Monday Mojo Rising Reads

Olafur Eliasson, The Weather Project.2003
Tate Modern

Good Day Sky Dancers!

We’ve got another set of hearings coming up from the January 6th Committee.  The first one is tomorrow at 1:00 PM EST.  I’m going to highlight some links that will get us ready for Jamie Raskin’s presentation.  Nothing cleanses better than a little sunshine.

This is from Hugo Lowell at The Guardian: “January 6 hearing to focus on Trump’s tweet to extremist group. Former president’s notorious ‘Be there, will be wild!’ tweet was catalyst for violent protests, congress members will argue”.

The House January 6 select committee is expected to make the case at its seventh hearing Tuesday that Donald Trump gave the signal to the extremist groups that stormed the Capitol to target and obstruct the congressional certification of Joe Biden’s electoral college win.

The panel will zero in on a pivotal tweet sent by the former president in the early hours of the morning on 19 December 2020, according to sources close to the inquiry who spoke on the condition of anonymity to discuss the forthcoming hearing.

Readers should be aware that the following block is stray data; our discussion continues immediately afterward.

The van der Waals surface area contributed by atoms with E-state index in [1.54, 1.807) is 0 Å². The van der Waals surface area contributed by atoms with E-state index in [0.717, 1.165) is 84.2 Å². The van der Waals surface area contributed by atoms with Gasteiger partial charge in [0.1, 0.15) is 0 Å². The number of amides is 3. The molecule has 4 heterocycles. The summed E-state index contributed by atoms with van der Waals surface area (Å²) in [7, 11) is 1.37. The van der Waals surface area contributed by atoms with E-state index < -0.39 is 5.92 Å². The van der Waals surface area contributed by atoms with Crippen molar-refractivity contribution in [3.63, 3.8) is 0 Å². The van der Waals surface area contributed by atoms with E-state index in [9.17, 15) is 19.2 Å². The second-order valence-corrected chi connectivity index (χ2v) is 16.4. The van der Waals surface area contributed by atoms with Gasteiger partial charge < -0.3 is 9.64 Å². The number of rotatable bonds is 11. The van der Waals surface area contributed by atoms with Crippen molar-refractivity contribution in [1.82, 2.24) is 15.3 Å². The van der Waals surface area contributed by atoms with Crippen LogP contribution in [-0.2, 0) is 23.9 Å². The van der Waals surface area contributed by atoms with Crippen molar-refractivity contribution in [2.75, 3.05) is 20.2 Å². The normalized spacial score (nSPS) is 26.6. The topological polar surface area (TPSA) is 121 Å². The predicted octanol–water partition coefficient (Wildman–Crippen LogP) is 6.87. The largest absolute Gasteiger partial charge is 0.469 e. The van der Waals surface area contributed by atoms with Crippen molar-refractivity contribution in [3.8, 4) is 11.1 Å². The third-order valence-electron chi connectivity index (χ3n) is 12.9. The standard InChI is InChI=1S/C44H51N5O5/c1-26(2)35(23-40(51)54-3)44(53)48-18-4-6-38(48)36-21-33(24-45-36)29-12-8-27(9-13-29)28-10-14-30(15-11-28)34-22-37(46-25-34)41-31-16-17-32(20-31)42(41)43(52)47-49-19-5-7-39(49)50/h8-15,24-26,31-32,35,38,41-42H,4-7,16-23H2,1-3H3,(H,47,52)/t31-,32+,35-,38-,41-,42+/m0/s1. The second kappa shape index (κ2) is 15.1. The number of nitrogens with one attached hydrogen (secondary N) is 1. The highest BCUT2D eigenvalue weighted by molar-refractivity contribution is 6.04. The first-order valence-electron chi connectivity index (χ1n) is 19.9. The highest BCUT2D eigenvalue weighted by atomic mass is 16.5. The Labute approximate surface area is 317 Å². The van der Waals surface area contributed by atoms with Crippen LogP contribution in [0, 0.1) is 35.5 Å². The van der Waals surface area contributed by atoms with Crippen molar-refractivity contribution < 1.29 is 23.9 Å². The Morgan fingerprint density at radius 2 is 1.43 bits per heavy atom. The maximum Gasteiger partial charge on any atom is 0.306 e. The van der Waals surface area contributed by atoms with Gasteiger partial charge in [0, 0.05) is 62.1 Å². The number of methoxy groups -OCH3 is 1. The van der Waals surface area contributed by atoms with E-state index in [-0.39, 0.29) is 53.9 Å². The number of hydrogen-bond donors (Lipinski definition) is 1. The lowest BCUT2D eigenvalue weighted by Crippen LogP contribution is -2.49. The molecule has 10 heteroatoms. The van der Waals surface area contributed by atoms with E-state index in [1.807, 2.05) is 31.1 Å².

“Big protest in D.C. on January 6th,” Trump said in the tweet. “Be there, will be wild!”

The select committee will say at the hearing – led by congressmen Jamie Raskin and Stephanie Murphy – that Trump’s tweet was the catalyst that triggered the Proud Boys and Oath Keepers groups, as well as Stop the Steal activists, to target the certification.

And Trump sent the tweet knowing that for those groups, it amounted to a confirmation that they should put into motion their plans for January 6, the select committee will say, and encouraged thousands of other supporters to also march on the Capitol for a protest.

The tweet was the pivotal moment in the timeline leading up to the Capitol attack, the select committee will say, since it was from that point that the Proud Boys and Oath Keepers seriously started preparations, and Stop the Steal started applying for permits.

The select committee also currently plans to play video clips from former White House counsel Pat Cipollone’s recent testimony to House investigators at Tuesday’s hearing.

Raskin is expected to first touch on the immediate events before the tweet: a contentious White House meeting on 18 December 2020 where Trump weighed seizing voting machines and appointing conspiracy theorist Sidney Powell as special counsel to investigate election fraud.

The meeting involved Trump and four informal advisers, the Guardian has reported, including Trump’s ex-national security adviser, Michael Flynn, ex-Trump campaign lawyer Sidney Powell, ex-Overstock CEO Patrick Byrne and ex-Trump aide Emily Newman.

Once in the Oval Office, they implored Trump to invoke executive order 13848, which granted him emergency powers in the event of foreign interference in the election – though that had not happened – to seize voting machines and install Powell as special counsel.

Woman Before the Rising Sun., Caspar David Friedrich, 1818 – 1820